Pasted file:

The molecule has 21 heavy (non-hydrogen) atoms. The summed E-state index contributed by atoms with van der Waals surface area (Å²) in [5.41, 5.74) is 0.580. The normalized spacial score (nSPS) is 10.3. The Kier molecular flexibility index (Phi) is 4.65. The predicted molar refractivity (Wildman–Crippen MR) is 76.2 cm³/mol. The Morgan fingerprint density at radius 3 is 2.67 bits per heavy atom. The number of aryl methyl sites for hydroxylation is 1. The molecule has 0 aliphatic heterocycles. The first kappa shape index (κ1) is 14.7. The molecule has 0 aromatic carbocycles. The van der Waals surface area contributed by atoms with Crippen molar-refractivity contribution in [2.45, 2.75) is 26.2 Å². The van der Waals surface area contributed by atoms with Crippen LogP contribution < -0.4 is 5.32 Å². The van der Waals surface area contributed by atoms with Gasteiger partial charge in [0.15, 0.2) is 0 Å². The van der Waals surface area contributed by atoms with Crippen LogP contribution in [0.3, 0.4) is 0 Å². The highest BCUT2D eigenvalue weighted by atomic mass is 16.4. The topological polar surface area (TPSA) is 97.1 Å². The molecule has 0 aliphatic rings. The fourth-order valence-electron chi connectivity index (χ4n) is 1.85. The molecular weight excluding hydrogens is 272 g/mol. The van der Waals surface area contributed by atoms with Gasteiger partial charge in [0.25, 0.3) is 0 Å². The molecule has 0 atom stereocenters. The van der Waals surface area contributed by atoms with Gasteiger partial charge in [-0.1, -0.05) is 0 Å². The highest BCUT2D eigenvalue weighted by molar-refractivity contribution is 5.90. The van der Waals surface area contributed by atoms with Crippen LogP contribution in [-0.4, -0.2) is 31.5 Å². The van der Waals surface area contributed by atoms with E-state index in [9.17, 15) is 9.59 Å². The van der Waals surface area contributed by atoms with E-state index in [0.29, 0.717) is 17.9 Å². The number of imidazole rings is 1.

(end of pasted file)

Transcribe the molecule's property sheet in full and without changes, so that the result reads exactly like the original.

The molecule has 21 heavy (non-hydrogen) atoms. The summed E-state index contributed by atoms with van der Waals surface area (Å²) in [5.41, 5.74) is 0.580. The normalized spacial score (nSPS) is 10.3. The Kier molecular flexibility index (Phi) is 4.65. The predicted molar refractivity (Wildman–Crippen MR) is 76.2 cm³/mol. The Morgan fingerprint density at radius 3 is 2.67 bits per heavy atom. The number of aryl methyl sites for hydroxylation is 1. The molecule has 0 aliphatic heterocycles. The first kappa shape index (κ1) is 14.7. The molecule has 0 aromatic carbocycles. The van der Waals surface area contributed by atoms with Crippen molar-refractivity contribution in [2.45, 2.75) is 26.2 Å². The van der Waals surface area contributed by atoms with Crippen LogP contribution < -0.4 is 5.32 Å². The van der Waals surface area contributed by atoms with Gasteiger partial charge in [0.15, 0.2) is 0 Å². The van der Waals surface area contributed by atoms with Crippen LogP contribution in [0.3, 0.4) is 0 Å². The highest BCUT2D eigenvalue weighted by atomic mass is 16.4. The topological polar surface area (TPSA) is 97.1 Å². The molecule has 0 aliphatic rings. The fourth-order valence-electron chi connectivity index (χ4n) is 1.85. The molecular weight excluding hydrogens is 272 g/mol. The van der Waals surface area contributed by atoms with Gasteiger partial charge in [0.25, 0.3) is 0 Å². The molecule has 0 atom stereocenters. The van der Waals surface area contributed by atoms with Gasteiger partial charge in [-0.1, -0.05) is 0 Å². The highest BCUT2D eigenvalue weighted by molar-refractivity contribution is 5.90. The van der Waals surface area contributed by atoms with Crippen LogP contribution in [-0.4, -0.2) is 31.5 Å². The van der Waals surface area contributed by atoms with E-state index in [9.17, 15) is 9.59 Å². The van der Waals surface area contributed by atoms with E-state index in [0.29, 0.717) is 17.9 Å². The number of imidazole rings is 1.